Reviewed by Thyronne Millaud: Proud is a three-part French miniseries that follows it’s three main characters Charles, Victor, and Diego through three decades of LGBTQ struggles, political change, and family drama, directed by Cesar Award-winning director Philippe Faucon and starring Stanislas Nordey, Samuel This, Frederic Pierrot, and Chiara Mastroianni.

The story begins in the early 1980s with 17-year-old Vincent is working after school with his father at a construction site.  Through radio and TV news we learn there is a national election about to take place.  Vincent’s father, Charles, is a socialist, very progressive, and open-minded towards workers of various races and religions that he works with.  He and his wife are ardent supporters of Leftist Francois Mitterand and not only seem to be working with the campaign but genuinely excited by the promise of social change and spirit of acceptance to come should Mitterand win the presidency. 

One day Charles sees Victor and another worker’s son, Selim having sex while everyone else is at lunch.  Not ok with this but not knowing what to do he keeps it to himself until Selim makes a mistake on the job and he fires him on the spot.  Later when Selim’s father comes to his home to find out why his son got fired and pleads for his job back, Charles tells him what he saw and blames Selim for corrupting Vincent.  This creates a rift with Charles and his coworkers as well as between Selim and Vincent.  Vincent tries to keep things normal with his family and girlfriend, but as he’s teased more and more in school and conflicted with his family and his girlfriend As for Selim he cruises a notorious gay pick up spot and meets an older man, Serge, who he begins a casual relationship with. 

Charles confronts Serge and threatens to go to the police if Serge doesn’t end the relationship.  Not only is Vincent still a minor, but it is still against the law to be homosexual in France.  Serge tells Charles he will back away but when the new progressive government comes to power and Vincent turns 18 he will not be able to control his son. 

Mitterrand wins, homosexuality is legalized and while celebrating Vincent’s 18th birthday, the family is interrupted by Serge who declares Vincent can now willingly go with him, and no one can stop him, which he does.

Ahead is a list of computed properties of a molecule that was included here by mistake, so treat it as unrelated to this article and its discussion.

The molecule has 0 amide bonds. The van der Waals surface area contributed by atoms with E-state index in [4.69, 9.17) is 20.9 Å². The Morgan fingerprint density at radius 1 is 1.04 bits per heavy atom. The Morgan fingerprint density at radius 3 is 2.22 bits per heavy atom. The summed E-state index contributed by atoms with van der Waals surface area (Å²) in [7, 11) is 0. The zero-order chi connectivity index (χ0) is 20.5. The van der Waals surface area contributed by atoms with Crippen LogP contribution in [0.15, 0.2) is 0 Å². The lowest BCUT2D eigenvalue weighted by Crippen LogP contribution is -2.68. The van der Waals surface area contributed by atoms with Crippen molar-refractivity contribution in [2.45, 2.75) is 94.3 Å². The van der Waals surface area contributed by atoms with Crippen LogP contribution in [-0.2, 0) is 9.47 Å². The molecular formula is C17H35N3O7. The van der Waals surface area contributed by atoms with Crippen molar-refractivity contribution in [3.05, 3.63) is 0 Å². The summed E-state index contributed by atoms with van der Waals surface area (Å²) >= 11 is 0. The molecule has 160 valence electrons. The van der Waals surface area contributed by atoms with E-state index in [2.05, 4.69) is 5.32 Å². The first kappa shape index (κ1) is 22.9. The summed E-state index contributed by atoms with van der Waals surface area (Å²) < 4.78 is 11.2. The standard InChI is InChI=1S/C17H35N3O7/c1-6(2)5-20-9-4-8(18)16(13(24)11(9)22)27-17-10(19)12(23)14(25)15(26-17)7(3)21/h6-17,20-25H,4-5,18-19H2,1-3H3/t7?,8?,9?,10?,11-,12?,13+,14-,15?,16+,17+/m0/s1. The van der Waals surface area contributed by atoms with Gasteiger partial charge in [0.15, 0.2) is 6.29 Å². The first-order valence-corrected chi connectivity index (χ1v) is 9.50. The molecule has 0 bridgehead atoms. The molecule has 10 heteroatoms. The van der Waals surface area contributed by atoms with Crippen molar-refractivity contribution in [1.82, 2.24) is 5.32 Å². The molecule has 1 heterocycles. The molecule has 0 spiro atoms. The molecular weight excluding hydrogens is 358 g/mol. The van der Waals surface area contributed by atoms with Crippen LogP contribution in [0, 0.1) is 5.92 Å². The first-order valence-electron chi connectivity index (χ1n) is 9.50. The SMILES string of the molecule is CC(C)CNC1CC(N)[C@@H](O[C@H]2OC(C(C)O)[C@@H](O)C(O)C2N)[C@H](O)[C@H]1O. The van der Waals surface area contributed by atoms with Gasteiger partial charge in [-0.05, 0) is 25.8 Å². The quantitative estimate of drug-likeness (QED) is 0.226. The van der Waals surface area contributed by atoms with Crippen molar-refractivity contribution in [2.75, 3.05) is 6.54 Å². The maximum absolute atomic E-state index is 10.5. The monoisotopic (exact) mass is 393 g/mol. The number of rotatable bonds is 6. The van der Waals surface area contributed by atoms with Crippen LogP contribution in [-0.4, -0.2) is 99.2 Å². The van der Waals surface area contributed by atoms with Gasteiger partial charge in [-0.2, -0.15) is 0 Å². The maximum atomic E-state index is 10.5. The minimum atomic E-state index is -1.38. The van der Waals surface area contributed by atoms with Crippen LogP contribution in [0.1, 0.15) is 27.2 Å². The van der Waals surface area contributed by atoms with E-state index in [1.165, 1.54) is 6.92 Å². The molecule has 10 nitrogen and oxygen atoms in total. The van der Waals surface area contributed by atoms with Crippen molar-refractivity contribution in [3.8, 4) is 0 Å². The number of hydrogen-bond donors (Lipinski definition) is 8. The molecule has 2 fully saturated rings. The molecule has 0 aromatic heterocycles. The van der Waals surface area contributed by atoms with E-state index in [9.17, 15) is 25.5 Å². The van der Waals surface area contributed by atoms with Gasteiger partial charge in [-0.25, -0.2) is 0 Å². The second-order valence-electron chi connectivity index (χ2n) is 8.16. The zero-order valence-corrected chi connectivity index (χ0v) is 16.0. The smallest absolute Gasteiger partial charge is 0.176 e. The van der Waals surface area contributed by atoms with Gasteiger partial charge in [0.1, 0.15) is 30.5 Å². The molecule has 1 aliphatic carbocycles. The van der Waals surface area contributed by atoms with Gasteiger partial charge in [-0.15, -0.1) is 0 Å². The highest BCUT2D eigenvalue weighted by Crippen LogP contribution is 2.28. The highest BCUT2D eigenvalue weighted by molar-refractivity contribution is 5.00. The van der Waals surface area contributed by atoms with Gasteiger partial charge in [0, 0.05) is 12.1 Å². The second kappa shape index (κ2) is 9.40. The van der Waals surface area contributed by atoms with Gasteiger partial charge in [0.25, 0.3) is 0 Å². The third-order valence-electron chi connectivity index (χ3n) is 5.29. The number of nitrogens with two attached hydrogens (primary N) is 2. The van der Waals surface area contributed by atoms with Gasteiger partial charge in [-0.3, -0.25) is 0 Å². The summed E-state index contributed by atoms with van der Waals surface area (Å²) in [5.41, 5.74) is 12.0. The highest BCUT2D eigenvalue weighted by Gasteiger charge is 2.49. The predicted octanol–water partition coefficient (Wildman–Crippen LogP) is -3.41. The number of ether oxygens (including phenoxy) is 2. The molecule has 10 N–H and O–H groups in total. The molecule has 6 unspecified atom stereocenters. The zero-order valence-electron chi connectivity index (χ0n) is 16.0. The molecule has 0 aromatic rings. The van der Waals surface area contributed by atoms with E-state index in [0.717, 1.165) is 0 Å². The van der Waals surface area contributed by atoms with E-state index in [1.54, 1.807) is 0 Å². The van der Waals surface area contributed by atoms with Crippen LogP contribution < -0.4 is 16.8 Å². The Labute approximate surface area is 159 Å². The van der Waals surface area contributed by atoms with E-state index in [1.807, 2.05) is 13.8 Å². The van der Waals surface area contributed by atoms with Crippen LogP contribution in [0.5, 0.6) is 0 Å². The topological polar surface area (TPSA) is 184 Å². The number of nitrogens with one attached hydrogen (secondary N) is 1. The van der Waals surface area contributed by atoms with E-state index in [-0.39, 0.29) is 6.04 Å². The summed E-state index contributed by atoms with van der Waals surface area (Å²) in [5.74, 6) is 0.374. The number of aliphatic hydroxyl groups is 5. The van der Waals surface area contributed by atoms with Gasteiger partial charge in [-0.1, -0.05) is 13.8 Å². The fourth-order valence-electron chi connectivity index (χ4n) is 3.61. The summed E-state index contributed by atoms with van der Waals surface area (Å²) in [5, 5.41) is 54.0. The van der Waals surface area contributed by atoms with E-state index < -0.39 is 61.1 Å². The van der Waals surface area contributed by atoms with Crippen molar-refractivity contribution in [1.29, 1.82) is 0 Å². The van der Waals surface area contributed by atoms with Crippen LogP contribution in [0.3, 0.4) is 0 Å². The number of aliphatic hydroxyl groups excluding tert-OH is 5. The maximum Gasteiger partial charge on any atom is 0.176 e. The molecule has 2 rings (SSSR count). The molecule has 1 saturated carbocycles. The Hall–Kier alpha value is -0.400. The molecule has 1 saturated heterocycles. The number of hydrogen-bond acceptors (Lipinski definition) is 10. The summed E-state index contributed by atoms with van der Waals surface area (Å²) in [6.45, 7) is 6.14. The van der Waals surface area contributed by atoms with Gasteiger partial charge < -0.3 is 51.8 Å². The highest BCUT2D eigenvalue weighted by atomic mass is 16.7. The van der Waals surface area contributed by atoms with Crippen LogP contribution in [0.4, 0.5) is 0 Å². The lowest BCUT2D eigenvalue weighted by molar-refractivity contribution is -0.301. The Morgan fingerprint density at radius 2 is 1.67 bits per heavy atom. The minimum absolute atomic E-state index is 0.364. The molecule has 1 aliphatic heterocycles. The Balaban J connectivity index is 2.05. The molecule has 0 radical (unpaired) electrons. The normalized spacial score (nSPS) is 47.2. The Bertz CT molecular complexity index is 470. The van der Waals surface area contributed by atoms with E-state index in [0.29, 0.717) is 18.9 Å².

The second episode picks up in 1999 when France has progressed to the point where same-sex civil unions are allowed but Vincent is still struggling with his sexuality and the need to start a family. Once the adoption process begins they face numerous obstacles and even with the support of their community they feel isolated and beaten.

The last installment jumps to 2013 when Vincent’s adopted son, Diego, is coming of age and must deal with the fact that his parents are both men.  Politically, gay marriage is now allowed in France and Charles seems not only accepting but supportive.

Proud is a very French production, gritty and humorless, very serious with quite a bit of heady dialog exposing not only the character’s feelings but also their politics and philosophies.   I couldn’t help but think that a Hollywood production would be chocked full of over dramatic histrionics and probably some character added willy-nilly just for comic relief. 

An American version of this would be paced quicker, bigger, and more spectacular, in other words, less personal.  In the end, what works with Proud is just how personal and real it feels.  The acting and filmmaking is solid and delivers a watchable experience grounded in reality, albeit a little bland and a little too safe.  But it is interesting to ride the roller coaster of the French LGBTQ rights movement from illegality and shame to open sanctioned civil unions and pride with one character as he goes from boyhood to fatherhood and has to deal and react to the world.


Kino Marquee is a new initiative that creates “virtual cinemas” for temporarily closed independent theaters. Local audiences support their community’s theater in these uncertain times by buying a virtual “ticket” to watch the film. Their ticket purchases directly support their local art house as all revenue is being shared between distributor and exhibitor, just as if they bought their ticket at the theater’s box office. Kino Marquee currently works with over 350 art house theaters across the nation.





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